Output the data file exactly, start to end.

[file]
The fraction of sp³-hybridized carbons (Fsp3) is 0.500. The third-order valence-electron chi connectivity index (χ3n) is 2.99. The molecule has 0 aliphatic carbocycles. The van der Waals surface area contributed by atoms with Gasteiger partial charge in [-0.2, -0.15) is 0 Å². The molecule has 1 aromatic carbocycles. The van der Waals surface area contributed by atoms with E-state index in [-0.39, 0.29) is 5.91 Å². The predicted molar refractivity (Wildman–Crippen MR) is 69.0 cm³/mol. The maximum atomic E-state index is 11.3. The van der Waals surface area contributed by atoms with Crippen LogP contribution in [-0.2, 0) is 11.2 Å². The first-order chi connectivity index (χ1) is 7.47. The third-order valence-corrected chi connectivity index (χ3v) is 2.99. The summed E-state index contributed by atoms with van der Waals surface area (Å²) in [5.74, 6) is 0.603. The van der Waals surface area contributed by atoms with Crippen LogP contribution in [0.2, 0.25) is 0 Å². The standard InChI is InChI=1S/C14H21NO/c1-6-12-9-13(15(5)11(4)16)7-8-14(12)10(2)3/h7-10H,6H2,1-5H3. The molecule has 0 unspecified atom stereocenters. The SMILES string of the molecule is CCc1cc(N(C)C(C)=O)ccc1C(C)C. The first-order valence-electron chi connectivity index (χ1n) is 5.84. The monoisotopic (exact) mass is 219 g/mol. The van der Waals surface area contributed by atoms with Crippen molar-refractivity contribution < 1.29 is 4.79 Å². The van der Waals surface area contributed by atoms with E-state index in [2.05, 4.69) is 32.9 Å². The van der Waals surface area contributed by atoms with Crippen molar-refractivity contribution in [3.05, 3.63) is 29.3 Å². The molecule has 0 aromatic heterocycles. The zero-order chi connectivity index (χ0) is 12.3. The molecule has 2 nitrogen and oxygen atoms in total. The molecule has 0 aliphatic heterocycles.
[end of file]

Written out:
The fraction of sp³-hybridized carbons (Fsp3) is 0.500. The third-order valence-electron chi connectivity index (χ3n) is 2.99. The molecule has 0 aliphatic carbocycles. The van der Waals surface area contributed by atoms with Gasteiger partial charge in [-0.2, -0.15) is 0 Å². The molecule has 1 aromatic carbocycles. The van der Waals surface area contributed by atoms with E-state index in [-0.39, 0.29) is 5.91 Å². The predicted molar refractivity (Wildman–Crippen MR) is 69.0 cm³/mol. The maximum atomic E-state index is 11.3. The van der Waals surface area contributed by atoms with Crippen LogP contribution in [-0.2, 0) is 11.2 Å². The first-order chi connectivity index (χ1) is 7.47. The third-order valence-corrected chi connectivity index (χ3v) is 2.99. The summed E-state index contributed by atoms with van der Waals surface area (Å²) in [5.74, 6) is 0.603. The van der Waals surface area contributed by atoms with Crippen LogP contribution in [0.2, 0.25) is 0 Å². The standard InChI is InChI=1S/C14H21NO/c1-6-12-9-13(15(5)11(4)16)7-8-14(12)10(2)3/h7-10H,6H2,1-5H3. The molecule has 0 unspecified atom stereocenters. The SMILES string of the molecule is CCc1cc(N(C)C(C)=O)ccc1C(C)C. The first-order valence-electron chi connectivity index (χ1n) is 5.84. The monoisotopic (exact) mass is 219 g/mol. The van der Waals surface area contributed by atoms with Crippen molar-refractivity contribution < 1.29 is 4.79 Å². The van der Waals surface area contributed by atoms with E-state index in [2.05, 4.69) is 32.9 Å². The van der Waals surface area contributed by atoms with Crippen molar-refractivity contribution in [3.05, 3.63) is 29.3 Å². The molecule has 0 aromatic heterocycles. The zero-order chi connectivity index (χ0) is 12.3. The molecule has 2 nitrogen and oxygen atoms in total. The molecule has 0 aliphatic heterocycles.